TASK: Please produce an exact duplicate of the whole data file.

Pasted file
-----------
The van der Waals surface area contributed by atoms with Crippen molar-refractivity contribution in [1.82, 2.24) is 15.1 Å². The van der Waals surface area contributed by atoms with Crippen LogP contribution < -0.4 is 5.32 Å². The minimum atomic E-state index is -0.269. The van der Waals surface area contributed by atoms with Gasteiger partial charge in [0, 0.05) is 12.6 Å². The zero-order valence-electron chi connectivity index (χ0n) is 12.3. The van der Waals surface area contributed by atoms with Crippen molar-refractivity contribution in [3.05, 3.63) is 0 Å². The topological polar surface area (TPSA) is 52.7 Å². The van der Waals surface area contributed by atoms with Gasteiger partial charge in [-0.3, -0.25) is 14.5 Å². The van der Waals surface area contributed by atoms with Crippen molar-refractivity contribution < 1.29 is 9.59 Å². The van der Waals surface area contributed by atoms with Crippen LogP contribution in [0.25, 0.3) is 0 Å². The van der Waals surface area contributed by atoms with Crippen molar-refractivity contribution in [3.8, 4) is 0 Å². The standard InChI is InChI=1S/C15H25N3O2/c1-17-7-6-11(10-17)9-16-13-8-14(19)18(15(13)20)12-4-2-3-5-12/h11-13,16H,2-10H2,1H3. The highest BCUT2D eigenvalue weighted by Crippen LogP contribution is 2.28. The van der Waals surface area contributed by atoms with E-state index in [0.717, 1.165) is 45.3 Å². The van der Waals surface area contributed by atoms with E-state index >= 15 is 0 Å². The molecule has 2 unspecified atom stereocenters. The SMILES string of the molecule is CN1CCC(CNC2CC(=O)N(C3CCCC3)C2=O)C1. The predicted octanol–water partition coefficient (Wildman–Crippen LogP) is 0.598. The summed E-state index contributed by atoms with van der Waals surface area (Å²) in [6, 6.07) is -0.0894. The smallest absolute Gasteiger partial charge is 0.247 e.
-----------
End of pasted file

The van der Waals surface area contributed by atoms with Crippen molar-refractivity contribution in [1.82, 2.24) is 15.1 Å². The van der Waals surface area contributed by atoms with Crippen LogP contribution < -0.4 is 5.32 Å². The minimum atomic E-state index is -0.269. The van der Waals surface area contributed by atoms with Gasteiger partial charge in [0, 0.05) is 12.6 Å². The zero-order valence-electron chi connectivity index (χ0n) is 12.3. The van der Waals surface area contributed by atoms with Crippen molar-refractivity contribution in [3.05, 3.63) is 0 Å². The topological polar surface area (TPSA) is 52.7 Å². The van der Waals surface area contributed by atoms with Gasteiger partial charge in [-0.3, -0.25) is 14.5 Å². The van der Waals surface area contributed by atoms with Crippen molar-refractivity contribution < 1.29 is 9.59 Å². The van der Waals surface area contributed by atoms with Crippen LogP contribution in [0.25, 0.3) is 0 Å². The van der Waals surface area contributed by atoms with Crippen molar-refractivity contribution in [3.8, 4) is 0 Å². The standard InChI is InChI=1S/C15H25N3O2/c1-17-7-6-11(10-17)9-16-13-8-14(19)18(15(13)20)12-4-2-3-5-12/h11-13,16H,2-10H2,1H3. The highest BCUT2D eigenvalue weighted by Crippen LogP contribution is 2.28. The van der Waals surface area contributed by atoms with E-state index in [0.717, 1.165) is 45.3 Å². The van der Waals surface area contributed by atoms with E-state index >= 15 is 0 Å². The molecule has 2 unspecified atom stereocenters. The SMILES string of the molecule is CN1CCC(CNC2CC(=O)N(C3CCCC3)C2=O)C1. The predicted octanol–water partition coefficient (Wildman–Crippen LogP) is 0.598. The summed E-state index contributed by atoms with van der Waals surface area (Å²) in [6, 6.07) is -0.0894. The smallest absolute Gasteiger partial charge is 0.247 e.